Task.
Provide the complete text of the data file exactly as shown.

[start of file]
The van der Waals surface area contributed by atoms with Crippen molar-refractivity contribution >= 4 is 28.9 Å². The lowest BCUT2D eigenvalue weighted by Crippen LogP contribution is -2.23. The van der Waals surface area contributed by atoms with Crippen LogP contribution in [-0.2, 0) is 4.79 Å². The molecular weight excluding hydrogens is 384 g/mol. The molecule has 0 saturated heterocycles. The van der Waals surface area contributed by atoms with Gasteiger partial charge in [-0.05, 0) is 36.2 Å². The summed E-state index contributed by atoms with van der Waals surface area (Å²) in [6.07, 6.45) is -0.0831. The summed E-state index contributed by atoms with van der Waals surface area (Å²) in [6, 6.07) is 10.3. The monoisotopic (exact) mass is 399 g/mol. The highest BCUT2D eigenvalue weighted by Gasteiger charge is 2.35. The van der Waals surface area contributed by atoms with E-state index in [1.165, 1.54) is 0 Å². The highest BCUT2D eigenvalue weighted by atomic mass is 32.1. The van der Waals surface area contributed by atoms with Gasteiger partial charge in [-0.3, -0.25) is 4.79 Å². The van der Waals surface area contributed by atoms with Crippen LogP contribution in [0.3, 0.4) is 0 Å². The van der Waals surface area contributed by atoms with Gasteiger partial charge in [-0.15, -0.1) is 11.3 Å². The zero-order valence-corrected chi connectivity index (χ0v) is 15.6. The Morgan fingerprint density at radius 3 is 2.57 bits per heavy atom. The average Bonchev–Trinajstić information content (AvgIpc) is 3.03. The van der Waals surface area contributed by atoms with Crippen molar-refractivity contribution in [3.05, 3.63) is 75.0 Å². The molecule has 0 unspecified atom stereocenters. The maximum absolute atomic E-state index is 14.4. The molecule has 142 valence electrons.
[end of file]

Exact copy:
The van der Waals surface area contributed by atoms with Crippen molar-refractivity contribution >= 4 is 28.9 Å². The lowest BCUT2D eigenvalue weighted by Crippen LogP contribution is -2.23. The van der Waals surface area contributed by atoms with Crippen LogP contribution in [-0.2, 0) is 4.79 Å². The molecular weight excluding hydrogens is 384 g/mol. The molecule has 0 saturated heterocycles. The van der Waals surface area contributed by atoms with Gasteiger partial charge in [-0.05, 0) is 36.2 Å². The summed E-state index contributed by atoms with van der Waals surface area (Å²) in [6.07, 6.45) is -0.0831. The summed E-state index contributed by atoms with van der Waals surface area (Å²) in [6, 6.07) is 10.3. The monoisotopic (exact) mass is 399 g/mol. The highest BCUT2D eigenvalue weighted by Gasteiger charge is 2.35. The van der Waals surface area contributed by atoms with E-state index in [1.165, 1.54) is 0 Å². The highest BCUT2D eigenvalue weighted by atomic mass is 32.1. The van der Waals surface area contributed by atoms with Gasteiger partial charge in [-0.3, -0.25) is 4.79 Å². The van der Waals surface area contributed by atoms with Crippen LogP contribution in [0.3, 0.4) is 0 Å². The van der Waals surface area contributed by atoms with Gasteiger partial charge in [-0.15, -0.1) is 11.3 Å². The zero-order valence-corrected chi connectivity index (χ0v) is 15.6. The Morgan fingerprint density at radius 3 is 2.57 bits per heavy atom. The average Bonchev–Trinajstić information content (AvgIpc) is 3.03. The van der Waals surface area contributed by atoms with Crippen molar-refractivity contribution in [3.05, 3.63) is 75.0 Å². The molecule has 0 unspecified atom stereocenters. The maximum absolute atomic E-state index is 14.4. The molecule has 142 valence electrons.